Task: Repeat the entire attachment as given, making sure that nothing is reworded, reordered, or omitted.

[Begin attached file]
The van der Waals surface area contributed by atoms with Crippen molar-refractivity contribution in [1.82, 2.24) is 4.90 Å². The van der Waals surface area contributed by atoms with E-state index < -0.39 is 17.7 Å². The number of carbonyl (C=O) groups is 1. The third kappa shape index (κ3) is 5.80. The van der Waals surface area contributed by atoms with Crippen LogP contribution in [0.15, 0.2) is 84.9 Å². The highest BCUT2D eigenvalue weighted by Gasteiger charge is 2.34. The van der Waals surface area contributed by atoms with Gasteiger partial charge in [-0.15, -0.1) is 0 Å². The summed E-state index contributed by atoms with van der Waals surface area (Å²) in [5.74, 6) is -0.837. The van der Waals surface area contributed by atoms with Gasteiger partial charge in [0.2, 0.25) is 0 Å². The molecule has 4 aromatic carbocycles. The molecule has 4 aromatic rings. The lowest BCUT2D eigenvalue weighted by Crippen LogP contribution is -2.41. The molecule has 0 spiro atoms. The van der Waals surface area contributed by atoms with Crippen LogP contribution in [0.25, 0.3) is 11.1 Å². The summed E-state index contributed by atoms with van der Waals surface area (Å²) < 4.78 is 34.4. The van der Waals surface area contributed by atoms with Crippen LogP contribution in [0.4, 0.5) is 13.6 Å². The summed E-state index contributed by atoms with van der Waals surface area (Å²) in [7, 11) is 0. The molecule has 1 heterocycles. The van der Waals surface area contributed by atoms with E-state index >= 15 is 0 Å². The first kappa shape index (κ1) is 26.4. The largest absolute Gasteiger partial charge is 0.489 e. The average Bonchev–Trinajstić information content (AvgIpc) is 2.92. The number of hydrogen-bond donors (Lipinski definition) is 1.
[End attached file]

The van der Waals surface area contributed by atoms with Crippen molar-refractivity contribution in [1.82, 2.24) is 4.90 Å². The van der Waals surface area contributed by atoms with E-state index < -0.39 is 17.7 Å². The number of carbonyl (C=O) groups is 1. The third kappa shape index (κ3) is 5.80. The van der Waals surface area contributed by atoms with Crippen LogP contribution in [0.15, 0.2) is 84.9 Å². The highest BCUT2D eigenvalue weighted by Gasteiger charge is 2.34. The van der Waals surface area contributed by atoms with Gasteiger partial charge in [-0.15, -0.1) is 0 Å². The summed E-state index contributed by atoms with van der Waals surface area (Å²) in [5.74, 6) is -0.837. The van der Waals surface area contributed by atoms with Gasteiger partial charge in [0.2, 0.25) is 0 Å². The molecule has 4 aromatic carbocycles. The molecule has 4 aromatic rings. The lowest BCUT2D eigenvalue weighted by Crippen LogP contribution is -2.41. The molecule has 0 spiro atoms. The van der Waals surface area contributed by atoms with Crippen LogP contribution in [0.25, 0.3) is 11.1 Å². The summed E-state index contributed by atoms with van der Waals surface area (Å²) < 4.78 is 34.4. The van der Waals surface area contributed by atoms with Crippen LogP contribution in [0.4, 0.5) is 13.6 Å². The summed E-state index contributed by atoms with van der Waals surface area (Å²) in [7, 11) is 0. The molecule has 1 heterocycles. The van der Waals surface area contributed by atoms with E-state index >= 15 is 0 Å². The first kappa shape index (κ1) is 26.4. The largest absolute Gasteiger partial charge is 0.489 e. The average Bonchev–Trinajstić information content (AvgIpc) is 2.92. The number of hydrogen-bond donors (Lipinski definition) is 1.